“In the 2004 general election I voted for the Janatha Vimukthi Peramuna (JVP), hoping they would work for us, but they did nothing. In the 2005 presidential election I voted for Mahinda Rajapakse. He boasted last year about the liberation of the East [from the LTTE] and the revival of the province. We cannot see any revival here. Even for a project to provide drinking water, authorities demanded 10,000 rupees per family. After we protested, the amount was reduced to 2,500 rupees. But how can we pay even that?”
U.W. Kusumawathi is a young mother living in Henanigala. Unable to find a proper job locally, her husband has migrated to Colombo and works on a construction site.
“We have no land. My father has given his land to a tenant farmer for 1,320 kilos per season because he cannot cultivate it. Our two families share the proceeds. My husband comes home every two months and brings about 10,000 rupees. It is not enough for us. We are given a 140-rupee Samurdhi token [a welfare handout] per month. I can buy only two kilos of rice because of rising prices. We rarely buy vegetables or dry fish and do not use milk powder. Mostly we eat rice with green leaves collected from our land or water canals. Our children do not wear shoes as they are expensive—they go to school wearing rubber slippers.”
Unemployment is a severe problem in the area. Because of the limited options, many young people have been compelled to join the security forces. Some find poorly paid jobs in garment factories, while others do casual work, such as digging sand on daily wages.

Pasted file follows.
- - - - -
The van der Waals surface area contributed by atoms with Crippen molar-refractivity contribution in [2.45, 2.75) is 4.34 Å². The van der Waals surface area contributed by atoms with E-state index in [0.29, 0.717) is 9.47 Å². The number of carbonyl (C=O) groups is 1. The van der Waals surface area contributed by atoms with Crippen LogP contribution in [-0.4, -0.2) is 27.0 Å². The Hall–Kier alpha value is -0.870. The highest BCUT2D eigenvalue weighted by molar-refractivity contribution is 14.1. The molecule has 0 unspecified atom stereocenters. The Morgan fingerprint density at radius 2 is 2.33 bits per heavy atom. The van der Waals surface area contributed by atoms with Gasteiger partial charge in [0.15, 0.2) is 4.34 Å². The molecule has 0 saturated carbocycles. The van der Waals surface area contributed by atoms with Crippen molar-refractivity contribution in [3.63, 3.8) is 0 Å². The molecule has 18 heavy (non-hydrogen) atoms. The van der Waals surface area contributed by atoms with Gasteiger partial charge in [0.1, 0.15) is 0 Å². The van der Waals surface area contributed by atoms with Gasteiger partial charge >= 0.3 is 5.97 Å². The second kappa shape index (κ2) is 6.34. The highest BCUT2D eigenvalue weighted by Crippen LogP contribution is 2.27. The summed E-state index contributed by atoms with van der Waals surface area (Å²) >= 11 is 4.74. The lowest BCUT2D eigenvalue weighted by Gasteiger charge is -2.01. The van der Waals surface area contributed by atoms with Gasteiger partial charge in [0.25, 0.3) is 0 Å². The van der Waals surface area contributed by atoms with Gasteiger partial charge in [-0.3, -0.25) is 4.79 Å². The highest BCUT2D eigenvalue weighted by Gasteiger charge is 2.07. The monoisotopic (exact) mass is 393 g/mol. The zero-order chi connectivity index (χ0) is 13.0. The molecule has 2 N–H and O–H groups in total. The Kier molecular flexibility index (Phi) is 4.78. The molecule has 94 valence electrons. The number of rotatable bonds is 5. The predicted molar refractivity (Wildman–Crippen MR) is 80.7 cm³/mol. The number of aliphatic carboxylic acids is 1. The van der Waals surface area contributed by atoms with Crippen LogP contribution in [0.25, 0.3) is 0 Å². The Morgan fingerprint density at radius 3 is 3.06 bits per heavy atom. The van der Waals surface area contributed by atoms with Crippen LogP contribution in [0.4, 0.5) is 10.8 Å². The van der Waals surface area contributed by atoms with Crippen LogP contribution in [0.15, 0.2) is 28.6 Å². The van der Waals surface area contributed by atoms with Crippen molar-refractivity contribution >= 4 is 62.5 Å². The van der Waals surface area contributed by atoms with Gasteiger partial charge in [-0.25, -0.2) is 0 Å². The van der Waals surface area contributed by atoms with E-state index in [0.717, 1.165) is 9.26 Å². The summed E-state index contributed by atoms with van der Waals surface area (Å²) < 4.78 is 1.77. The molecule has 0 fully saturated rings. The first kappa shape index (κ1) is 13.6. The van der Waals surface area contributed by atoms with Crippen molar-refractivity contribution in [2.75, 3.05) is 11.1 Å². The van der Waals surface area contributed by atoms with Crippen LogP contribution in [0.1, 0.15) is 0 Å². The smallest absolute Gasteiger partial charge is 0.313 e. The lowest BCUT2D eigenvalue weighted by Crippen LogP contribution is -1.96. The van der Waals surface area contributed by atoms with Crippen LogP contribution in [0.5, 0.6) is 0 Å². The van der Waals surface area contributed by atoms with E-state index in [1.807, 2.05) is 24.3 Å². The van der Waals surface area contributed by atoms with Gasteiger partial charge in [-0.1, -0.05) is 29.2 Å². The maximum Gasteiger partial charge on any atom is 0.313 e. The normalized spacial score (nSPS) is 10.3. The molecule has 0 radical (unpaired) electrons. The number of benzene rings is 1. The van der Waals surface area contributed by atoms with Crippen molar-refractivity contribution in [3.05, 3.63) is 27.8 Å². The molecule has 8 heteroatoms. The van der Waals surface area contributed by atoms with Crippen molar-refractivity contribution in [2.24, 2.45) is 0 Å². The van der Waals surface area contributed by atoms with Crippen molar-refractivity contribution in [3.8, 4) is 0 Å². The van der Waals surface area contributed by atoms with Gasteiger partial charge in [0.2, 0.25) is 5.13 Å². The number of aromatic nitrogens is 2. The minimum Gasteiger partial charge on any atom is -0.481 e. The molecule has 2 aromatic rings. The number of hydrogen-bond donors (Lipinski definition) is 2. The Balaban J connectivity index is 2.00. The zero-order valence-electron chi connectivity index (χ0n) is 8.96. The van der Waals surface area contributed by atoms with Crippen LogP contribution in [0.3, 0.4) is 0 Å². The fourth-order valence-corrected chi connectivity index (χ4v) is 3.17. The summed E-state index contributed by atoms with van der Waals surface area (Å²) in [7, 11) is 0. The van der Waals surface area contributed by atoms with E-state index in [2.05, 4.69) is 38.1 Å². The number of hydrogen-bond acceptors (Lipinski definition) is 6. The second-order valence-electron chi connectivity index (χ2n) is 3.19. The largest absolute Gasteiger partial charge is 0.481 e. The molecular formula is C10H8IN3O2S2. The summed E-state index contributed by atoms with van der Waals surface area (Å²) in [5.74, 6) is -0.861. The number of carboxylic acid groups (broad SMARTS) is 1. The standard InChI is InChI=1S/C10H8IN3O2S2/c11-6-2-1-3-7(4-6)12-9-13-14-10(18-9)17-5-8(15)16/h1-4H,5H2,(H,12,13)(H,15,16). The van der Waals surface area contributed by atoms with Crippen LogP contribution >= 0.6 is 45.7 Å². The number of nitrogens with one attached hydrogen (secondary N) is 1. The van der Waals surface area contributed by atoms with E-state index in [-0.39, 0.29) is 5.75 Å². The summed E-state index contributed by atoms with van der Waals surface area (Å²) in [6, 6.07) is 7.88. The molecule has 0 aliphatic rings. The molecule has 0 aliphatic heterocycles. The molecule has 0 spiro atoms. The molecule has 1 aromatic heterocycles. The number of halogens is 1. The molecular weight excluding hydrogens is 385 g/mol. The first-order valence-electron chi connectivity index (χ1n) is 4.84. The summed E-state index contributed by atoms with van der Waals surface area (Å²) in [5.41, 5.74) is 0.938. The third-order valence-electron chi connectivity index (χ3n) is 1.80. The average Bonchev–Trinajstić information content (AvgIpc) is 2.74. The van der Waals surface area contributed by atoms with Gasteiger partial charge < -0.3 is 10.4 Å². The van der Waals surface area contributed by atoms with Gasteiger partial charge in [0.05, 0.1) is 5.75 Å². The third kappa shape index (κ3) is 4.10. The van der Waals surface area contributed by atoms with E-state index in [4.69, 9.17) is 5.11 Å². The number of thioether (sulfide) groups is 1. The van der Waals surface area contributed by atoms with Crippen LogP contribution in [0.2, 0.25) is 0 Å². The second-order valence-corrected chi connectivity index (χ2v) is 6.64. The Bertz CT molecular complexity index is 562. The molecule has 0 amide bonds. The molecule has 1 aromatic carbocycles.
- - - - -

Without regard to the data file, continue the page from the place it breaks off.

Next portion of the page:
Conditions in local schools are poor. A teacher from the Lihiniyagama school explained: “In our school, the teacher shortage is 30. We have only 13 permanent teachers and 11 volunteer and apprentice teachers. In this area, most schools do not have teachers for subjects such as English, aesthetics, mathematics and sports. The standard number for a class is 22 students but we have 40-45 students in one class—grades six and seven have 50 students.”
“There are 650 students in Lihiniyagama school, but we have desks and chairs for only 500. We have been compelled to use desks and chairs from the school laboratory and home science rooms. We have a library but not enough books and furniture. There is only one computer and we have no teacher for it. There is also a shortage of text books.”
T.M. Karunaratna, a farmer and father, said: “There are about 500 students at Hebarawa school, but there is no drinking water or lavatory facilities. There was a 40-year-old well, which is now dilapidated. The students have to bring drinking water from home. All the lavatories have overflowed. The principal has told the parents that funds have not been provided for school maintenance.”
For Advanced Level studies, students from Ginnoruwa and Henanigala have to travel 15 to 20 kilometres but lack proper transport services.
Health facilities are also pitiful. There are small government dispensaries at Medagama and Hebarawa, about 15 kilometres away. To take a patient to a hospital, people have to travel even further. Sometimes hiring a vehicle costs 700 to 1,000 rupees which is unaffordable for many people.
Far from allowing them to “stand on their own feet”, the Rajapakse government has only made life in rural areas more intolerable. Like other working people, farmers are being forced to bear the burden of a war that is not only claiming lives but forcing up prices and resulting in cutbacks to basic services to pay for defence spending.